Trump, 4 Dead Soldiers, & Col. Cathcart

Balsam as Colonel Cathcart in “Catch-22”

Wednesday

Few novels understand the military mindset better than Catch-22. Nevertheless, I imagine that even Joseph Heller would gape at Donald Trump’s latest claim that he has been far more caring than his predecessors towards Gold Star families. After all, Trump made this claim after admitting that he had not yet contacted the families of the four Green Berets who died in Niger two weeks ago

When asked about them, Trump sounded like a student caught out for not having done his homework. He first said that the letters were on the way, or would be soon, and then tried to change the subject by contrasting himself with Barack Obama with what everyone agrees was a vile calumny. Here’s ABC’s account:

Almost two weeks after four Green Berets were killed in an attack in Niger, the Trump administration has faced criticism over its response. On Monday, Trump said he plans to call the families of the fallen soldiers to offer his condolences. But he also falsely claimed that Barack Obama and other presidents did not make personal calls to bereaved military families.

“The traditional way, if you look at President Obama and other presidents, most of them didn’t make calls. Lot of them didn’t make calls. I like to call when it’s appropriate, when I think I’m able to do it. They have made the ultimate sacrifice. So generally I would say that I like to call,” Trump said.

He said he plans to call and send letters to the families “either today or tomorrow.”

When challenged by a reporter, Trump walked back his response.

“I was told that he didn’t often. Lot of presidents don’t,” Trump said. “President Obama, I think, probably did sometimes. Maybe sometimes he didn’t. I don’t know. That’s what I was told. All I can do is ask my generals. Other presidents did not call. They’d write letters. Some presidents didn’t do anything. But I like the combination.”

As many noted, while Obama and George W. Bush would have been at the airport when the bodies were flown back, Trump was playing golf.

During the Iraq War, Secretary of Defense Donald Rumsfeld came in for a storm of criticism when people figured out he was auto-signing letters to the families of soldiers who were killed. Trump, however, makes Rumsfeld sound like Mr. Rogers. I’d say that the president was on a par with the execrable Colonel Cathcart in Catch-22 only Cathcart at least feels he must make an effort to console families. Trump reaches out only after he is exposed.

Cathcart’s outreach involves “sincere” form letters, an oxymoron if there ever was one. Here’s his order to the chaplain:

“Starting tomorrow,” he said, “I want you and Corporal Whitcomb to write a letter of condolence for me to the next of kin of every man in the group who’s killed, wounded or taken prisoner. I want those letters to be sincere letters. I want them filled up with lots of personal details so there’ll be no doubt I mean every word you say. Is that clear?”

The chaplain stepped forward impulsively to remonstrate. “But, sir, that’s impossible,” he blurted out. “We don’t even know all the men that well.”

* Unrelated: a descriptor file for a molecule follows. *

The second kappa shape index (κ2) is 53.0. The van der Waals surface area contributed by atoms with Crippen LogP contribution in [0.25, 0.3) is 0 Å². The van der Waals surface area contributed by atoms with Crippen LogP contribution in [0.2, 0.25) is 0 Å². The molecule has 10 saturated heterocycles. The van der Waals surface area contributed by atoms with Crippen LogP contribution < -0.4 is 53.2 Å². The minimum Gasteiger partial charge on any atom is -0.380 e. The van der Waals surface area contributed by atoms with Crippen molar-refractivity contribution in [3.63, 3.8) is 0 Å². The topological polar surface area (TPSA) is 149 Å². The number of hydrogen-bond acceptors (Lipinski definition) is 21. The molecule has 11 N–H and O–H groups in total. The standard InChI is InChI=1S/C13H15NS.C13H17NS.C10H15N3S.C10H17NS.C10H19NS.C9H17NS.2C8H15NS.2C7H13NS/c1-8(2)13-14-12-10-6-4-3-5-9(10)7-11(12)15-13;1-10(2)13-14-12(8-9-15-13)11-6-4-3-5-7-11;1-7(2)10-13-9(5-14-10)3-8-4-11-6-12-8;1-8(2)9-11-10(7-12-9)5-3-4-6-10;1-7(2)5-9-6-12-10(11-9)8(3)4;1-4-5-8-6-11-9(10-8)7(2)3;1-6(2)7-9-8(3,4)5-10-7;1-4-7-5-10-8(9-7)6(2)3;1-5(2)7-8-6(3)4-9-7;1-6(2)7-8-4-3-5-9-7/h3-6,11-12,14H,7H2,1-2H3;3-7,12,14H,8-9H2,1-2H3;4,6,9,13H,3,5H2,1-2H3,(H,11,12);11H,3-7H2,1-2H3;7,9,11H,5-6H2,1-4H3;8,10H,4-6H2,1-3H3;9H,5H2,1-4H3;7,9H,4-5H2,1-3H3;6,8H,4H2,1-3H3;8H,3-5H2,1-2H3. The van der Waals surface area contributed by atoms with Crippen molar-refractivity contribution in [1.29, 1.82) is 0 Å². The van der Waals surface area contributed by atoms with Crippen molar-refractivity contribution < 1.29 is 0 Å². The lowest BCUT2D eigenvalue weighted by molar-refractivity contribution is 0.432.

“What difference does that make?” Colonel Cathcart demanded, and then smiled amicably. “Corporal Whitcomb brought me this basic form letter that takes care of just about every situation. Listen: ‘Dear Mrs., Mr., Miss, or Mr. and Mrs.: Words cannot express the deep personal grief I experienced when your husband, son, father or brother was killed, wounded or reported missing in action.’ And so on. I think that opening sentence sums up my sentiments exactly.”

Sure enough, Cathcart means every word the letters say. After Doctor Daneeka supposedly gets killed, his supposed widow hears from the colonel:

Dear Mrs., Mr., Miss, or Mr. and Mrs. Daneeka:
Words cannot express the deep personal grief I experienced when your husband, son, father or brother was killed, wounded or reported missing in action.

It’s one thing for Trump to disrespect Gold Star families. Far more worrisome is that such lack of empathy might lead him to underestimate war’s human toll, including the catastrophic consequences of a nuclear war with North Korea. (“If we have nuclear weapons why can’t we use them?” then-candidate Trump once reportedly asked in a foreign intel briefing.) What if people dying are no more real to him than people getting fired on The Apprentice.

For a leader who takes matters of life and death seriously, I offer you Ned Stark from Game of Thrones. When a deserter must be executed, Ned himself does the deed. He explains why to his son Bran:

[W]e hold to the belief that the man who passes the sentence should swing the sword. If you would take a man’s life, you owe it to him to look into his eyes and hear his final words. And if you cannot bear to do that, then perhaps the man does not deserve to die.

One day, Bran, you will be Robb’s bannerman, holding a keep of your own for your brother and your king, and justice will fall to you. When that day comes, you must take no pleasure in the task, but neither must you look away. A ruler who hides behind paid executioners soon forgets what death is.

We have a president who refuses to take responsibility for anything, including the servicemen and women who are fighting and dying under his command. He is a man afraid to look others in the eye. He doesn’t know what death is and he is uninterested in finding out.

Further developments

The stories keep coming, such as this one from a father whose son died last June, as reported by Washington Post:

President Trump, in a personal phone call to a grieving military father, offered him $25,000 and said he would direct his staff to establish an online fundraiser for the family, but neither happened, the father said.

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